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Here you will find information, musings, and pictures about life, the natural world and writing.

Friday, June 18, 2010

Bonobo Handshake: A book review

In my new identity as a book reviewer, here’s a new one on bonobos, (formerly called “pygmy chimpanzees”) that I enjoyed very much. Not a mystery, but well-written popular science about a little-known great ape.

Bonobo Handshake, by Vanessa Woods. June 2010. Gotham Books.

This tale is a headlong scramble through Vanessa Woods’ experiences raising chimpanzees and bonobos orphaned by the bushmeat trade, her volatile romance with a scientist, the history of the Democratic Republic of Congo, and why her father was not a better man. This is not merely a sweet tale of saving little ape lives, although that is there in vivid detail. Through her life in Africa, the lives of the staff at Lolo ya Bonobo, and the lives of the bonobos, she draws us into the history of the Congo, and an ugly one it is. This is not a book for children. No book about the history of the Congo could be.

Woods leaps bravely off the deep end to show us why the mothers of the baby apes are dead, why the Congolese staff is intimately familiar with death, and why she has good reason to fear for her own safety and her husband’s. In vivid, self-deprecating, often present-tense language, she alternates between the grotesque atrocities that humans inflict on one another in this war-torn country and the everyday life of the sanctuary, where getting a starved and brutalized baby bonobo to giggle may be essential to its physical as well as emotional survival. A self-identified “chimp girl,” her comparisons of chimps and bonobos are fascinating and backed up by the research she and her husband accomplished at sanctuaries.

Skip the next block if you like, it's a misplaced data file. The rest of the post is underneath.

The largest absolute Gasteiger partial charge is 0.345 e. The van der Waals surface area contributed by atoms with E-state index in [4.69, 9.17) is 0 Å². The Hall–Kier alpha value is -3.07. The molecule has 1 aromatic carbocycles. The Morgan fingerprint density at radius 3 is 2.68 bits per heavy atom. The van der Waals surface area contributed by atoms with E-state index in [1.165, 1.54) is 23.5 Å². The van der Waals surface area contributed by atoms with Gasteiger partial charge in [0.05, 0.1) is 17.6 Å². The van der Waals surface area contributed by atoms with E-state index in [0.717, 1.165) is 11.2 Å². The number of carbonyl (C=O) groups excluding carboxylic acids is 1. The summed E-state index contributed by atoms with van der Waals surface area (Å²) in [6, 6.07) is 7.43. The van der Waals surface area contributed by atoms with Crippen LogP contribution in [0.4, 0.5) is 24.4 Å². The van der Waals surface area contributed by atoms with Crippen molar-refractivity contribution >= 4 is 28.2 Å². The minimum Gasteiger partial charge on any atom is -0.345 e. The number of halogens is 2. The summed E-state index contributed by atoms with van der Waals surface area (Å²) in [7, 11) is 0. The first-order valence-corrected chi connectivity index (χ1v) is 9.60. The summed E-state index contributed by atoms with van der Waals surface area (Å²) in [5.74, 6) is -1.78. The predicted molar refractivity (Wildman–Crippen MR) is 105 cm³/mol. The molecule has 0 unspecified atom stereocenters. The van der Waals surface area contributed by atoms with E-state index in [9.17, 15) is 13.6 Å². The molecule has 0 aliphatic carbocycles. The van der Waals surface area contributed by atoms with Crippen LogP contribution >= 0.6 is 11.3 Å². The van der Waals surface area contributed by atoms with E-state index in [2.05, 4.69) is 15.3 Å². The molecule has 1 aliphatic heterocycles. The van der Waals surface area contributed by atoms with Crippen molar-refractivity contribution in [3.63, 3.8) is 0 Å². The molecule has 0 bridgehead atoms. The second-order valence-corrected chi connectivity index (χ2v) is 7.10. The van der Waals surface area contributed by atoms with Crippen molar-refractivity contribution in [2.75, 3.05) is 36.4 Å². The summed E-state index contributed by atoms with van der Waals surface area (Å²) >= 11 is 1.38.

The quibbles: Her publisher erred in not providing a good map of the Congo. Photos would have been a great addition as well. Not much from long-term studies of wild bonobos is included, possibly because the papers aren’t yet available or else not in English. Also, our view of chimps changed radically between the early years of field studies and the decades-long studies that revealed far less appealing characteristics such as murder and warfare; the same could happen with bonobos. Woods goes rather “Joyce Maynard” on her husband, revealing an almost-violent incident that could be taken, by the cynical, as a set-up for emphasizing her point about how bonobos resolve male-on-female violence.

These concerns aside, in a land where millions died by violence in recent years, she asks what the sexy, friendly, relaxed bonobo can teach us. Plenty, I hope, if we can keep the species around long enough. If the apes aren’t enough for you, read it for the global politics, and weep. A powerful read.

Here's a link to the website of the bonobo sanctuary where Woods worked.

Thanks to Gotham Books (Penguin) for providing a copy of the book at the 2010 Public Library Association conference.

Monday, June 14, 2010

Bowling for Rhinos


Unfamiliar with the concept? Picturing rhinos ramming bowling balls with their horns? Not quite. It's a fundraiser for rhino conservation, and a damn impressive one.

Rhino poaching is at a 15 year high--it takes armed guards on patrol to keep wild rhinos alive. For real.